Understanding Bill C-43: Division 6

When trying to understand behemoth omnibus bills, it can be difficult to make sense of the usually informative bill summaries offered by parliament. This is no slight to the formidable efforts that those at the Library of Parliament go to in order to summarize these bills; however, how does one create a concise summary of a 460-page like Bill C-43 (Economic Action Plan 2014 Act, No. 2) which contains a high level of industry-specific jargon? We examined this issue and came to the conclusion that giving a two-page explanation of different parts of the bill made the most sense. Thus, we have taken it upon ourselves to try to answer some of the more mystifying aspects of Bill C-43, beginning with Division 6 of Bill C-43 (which deals with the Radiocommunications Act amendments). If you have supplemental questions, please let us know in the comments! The bill is still in report stage, so there is still time to convey your thoughts on the bill to your MP.

The text of the official summary for Bill C-43 reads as follows:

Division 6 of Part 4 amends the Radiocommunication Act to:
(a) introduce an administrative monetary penalty regime;
(b) explicitly prohibit jammers, subject to exemptions provided by the Minister of Industry;
(c) provide for the enforcement of rules, standards and procedures established for competitive bidding systems for radio authorizations;
(d) modernize wording relating to the powers of inspectors and the requirements to obtain warrants.

If you are anything like us, you may be asking the following questions right now (questions which we have looked into and tried to answer in the most complete yet concise fashion possible below):

What are jammers? Who is currently using them and are they causing problems for radio communications?

Bill C-43 defines jammers as “any device or combination of devices that transmits, emits or radiates electromagnetic energy and that is designed to cause, causes or is capable of causing interference or obstruction to radiocommunication” (there are exemptions to this for those devices that have been issued a radio authorization). Section 4 of the Radiocommunication Act already contains an ‘Idem’ (recognition that the meaning is to be interpreted in a certain way) that stipulates “No person shall manufacture, import, distribute, lease, offer for sale or sell any radio apparatus, interference-causing equipment or radio-sensitive equipment for which a technical acceptance certificate is required under this Act, otherwise than in accordance with such a certificate.” (RadioCommunication Act, 4 (2). Thus, this is essentially updating the Act to formally recognize this meaning.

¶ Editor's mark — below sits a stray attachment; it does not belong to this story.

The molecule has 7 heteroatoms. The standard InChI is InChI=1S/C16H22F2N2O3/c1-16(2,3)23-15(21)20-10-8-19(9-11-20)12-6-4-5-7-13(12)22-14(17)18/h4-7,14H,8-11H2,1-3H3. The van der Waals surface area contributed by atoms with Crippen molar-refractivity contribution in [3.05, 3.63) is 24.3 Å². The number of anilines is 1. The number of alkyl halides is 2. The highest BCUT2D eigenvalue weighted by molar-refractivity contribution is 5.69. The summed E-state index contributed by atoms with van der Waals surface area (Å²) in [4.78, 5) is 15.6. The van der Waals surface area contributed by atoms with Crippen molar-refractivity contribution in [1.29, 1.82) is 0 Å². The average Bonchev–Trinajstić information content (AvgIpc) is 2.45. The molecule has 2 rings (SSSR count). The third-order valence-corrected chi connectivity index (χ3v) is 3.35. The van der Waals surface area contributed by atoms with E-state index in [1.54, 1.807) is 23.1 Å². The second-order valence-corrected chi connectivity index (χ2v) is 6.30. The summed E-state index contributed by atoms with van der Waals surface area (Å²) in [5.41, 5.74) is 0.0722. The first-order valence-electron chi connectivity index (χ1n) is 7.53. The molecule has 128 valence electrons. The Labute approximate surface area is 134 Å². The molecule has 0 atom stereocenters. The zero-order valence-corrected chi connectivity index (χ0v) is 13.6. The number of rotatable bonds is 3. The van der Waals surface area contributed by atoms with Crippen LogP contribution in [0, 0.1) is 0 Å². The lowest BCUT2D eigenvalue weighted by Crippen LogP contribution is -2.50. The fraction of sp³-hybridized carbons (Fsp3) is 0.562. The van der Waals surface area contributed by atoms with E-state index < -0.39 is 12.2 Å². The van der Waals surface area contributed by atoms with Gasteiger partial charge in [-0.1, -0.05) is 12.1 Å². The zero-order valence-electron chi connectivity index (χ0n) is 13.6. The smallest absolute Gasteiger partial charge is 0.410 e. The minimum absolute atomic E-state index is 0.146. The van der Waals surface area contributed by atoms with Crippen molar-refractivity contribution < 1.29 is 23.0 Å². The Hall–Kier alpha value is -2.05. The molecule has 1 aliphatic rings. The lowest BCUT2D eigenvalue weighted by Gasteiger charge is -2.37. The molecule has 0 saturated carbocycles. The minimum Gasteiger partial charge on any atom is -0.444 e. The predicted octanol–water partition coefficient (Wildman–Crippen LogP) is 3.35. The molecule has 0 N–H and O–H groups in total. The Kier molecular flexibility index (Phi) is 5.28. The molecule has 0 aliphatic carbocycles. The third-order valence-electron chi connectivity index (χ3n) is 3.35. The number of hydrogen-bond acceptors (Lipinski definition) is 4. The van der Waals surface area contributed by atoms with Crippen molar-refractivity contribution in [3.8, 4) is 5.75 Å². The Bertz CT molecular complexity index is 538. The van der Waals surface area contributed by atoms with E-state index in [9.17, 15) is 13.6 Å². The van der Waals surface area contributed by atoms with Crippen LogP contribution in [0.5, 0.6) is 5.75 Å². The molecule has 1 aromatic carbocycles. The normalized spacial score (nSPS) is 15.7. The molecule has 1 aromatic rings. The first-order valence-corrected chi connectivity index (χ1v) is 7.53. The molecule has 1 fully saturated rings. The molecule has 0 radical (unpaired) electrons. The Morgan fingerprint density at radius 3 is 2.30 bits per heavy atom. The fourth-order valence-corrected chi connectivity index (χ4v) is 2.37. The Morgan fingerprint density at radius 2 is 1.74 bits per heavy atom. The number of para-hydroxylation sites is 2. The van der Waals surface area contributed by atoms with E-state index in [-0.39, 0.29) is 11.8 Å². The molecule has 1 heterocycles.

In terms of the extent of the problem with jammers, witnesses at parliamentary committees have raised concerns in the past few years with how jammers are used to subvert justice and public safety objectives. For example, in 2010 Chief Rick Hanson of the Calgary Police Service warned the Justice Committee that “There are many examples of police officers conducting traffic stops who have had their phones and, in some cases, their police radios made non-functional because of the application of these jamming devices.” Other witnesses have spoken about their potential use in counter-IED operations for National Defence and for blocking GPS, so jammers can be considered have a potentially wide variety of applications.

What are the main features of the administrative monetary penalty regime?

Under the current Act, the fine for violating section 4 is a maximum of $5,000 for an individual and $25,000 for a business. Bill C-43 changes this to a maximum of $25,000 for an individual, $50,000 for an individual who has contravened the Act before, $10,000,000 for “any other case” besides an individual, and $15,000,000 for any other case for a subsequent contravention.

Any other details I should be aware of in terms of changes that C-43 will make to this Act?

Actually, a pretty significant detail is the addition of Section 14 (which currently is a vacant section given that the original Section 14 was repealed in 1989). The addition provides an exception to the jammer-prohibiting subsection, as well as subsection 9 (1.1) prohibiting the use of a Canadian-based radio-based telephone communication without the consent of either the originator or the intended recipient of the communication. This exemption is provided in the new Section 14 under the authority of the Minister for purposes of a) national security, b) public safety, c) customs and immigration, d) national defence, e) international relations f) investigation or prosecution of offences in Canada g) the protection of property and h) any other purpose prescribed by regulation.

That’s all for now! Stay tuned for updates on other divisions of this massive bill.

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